In Peru and around the world, enhancing the potato has become a high priority. It is the most important food crop after wheat and rice. Potatoes are already a staple for 1.3 billion people….Keeping up with the demand means adapting the potato to various soils and climates. It must also resist new threats from pests, disease, heat, and drought.
Unlike other major crops, however, the potato has not had a breeding breakthrough of the kind that helped dramatically boost yields during the Green Revolution of the 1950s and 1960s. The reason is that creating a new potato variety is slow and difficult….Commercial varieties carry four copies of each chromosome, which forces breeders to create and test hundreds of thousands of seedlings….Readying a new variety for farm fields can take a decade or more.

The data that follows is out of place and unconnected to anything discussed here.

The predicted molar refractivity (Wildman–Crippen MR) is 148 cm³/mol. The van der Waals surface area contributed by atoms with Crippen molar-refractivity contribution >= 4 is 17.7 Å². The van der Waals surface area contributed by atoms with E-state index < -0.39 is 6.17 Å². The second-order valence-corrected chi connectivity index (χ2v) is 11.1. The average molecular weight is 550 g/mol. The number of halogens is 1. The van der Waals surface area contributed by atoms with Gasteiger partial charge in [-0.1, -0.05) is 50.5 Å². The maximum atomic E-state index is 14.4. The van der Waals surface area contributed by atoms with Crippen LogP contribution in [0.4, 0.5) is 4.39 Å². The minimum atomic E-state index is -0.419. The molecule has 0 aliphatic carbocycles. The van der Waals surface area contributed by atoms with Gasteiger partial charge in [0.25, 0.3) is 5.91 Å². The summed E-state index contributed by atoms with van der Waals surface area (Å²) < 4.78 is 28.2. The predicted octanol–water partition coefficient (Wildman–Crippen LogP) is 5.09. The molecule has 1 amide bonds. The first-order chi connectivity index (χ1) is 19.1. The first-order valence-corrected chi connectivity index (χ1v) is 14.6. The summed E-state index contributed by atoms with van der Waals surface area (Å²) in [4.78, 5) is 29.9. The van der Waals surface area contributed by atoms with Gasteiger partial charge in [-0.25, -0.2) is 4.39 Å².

But new approaches, including genetic engineering, promise to add more options. Potato breeders are particularly excited about a radical new way of creating better varieties. This system, called hybrid diploid breeding, could cut the time required by more than half, make it easier to combine traits in one variety, and allow farmers to plant seeds instead of bulky chunks of tuber. “It will change the world tremendously,” says Paul Struik, an agronomist at Wageningen University in the Netherlands.
Read full, original article: This spud’s for you: A breeding revolution could unleash the potential of potato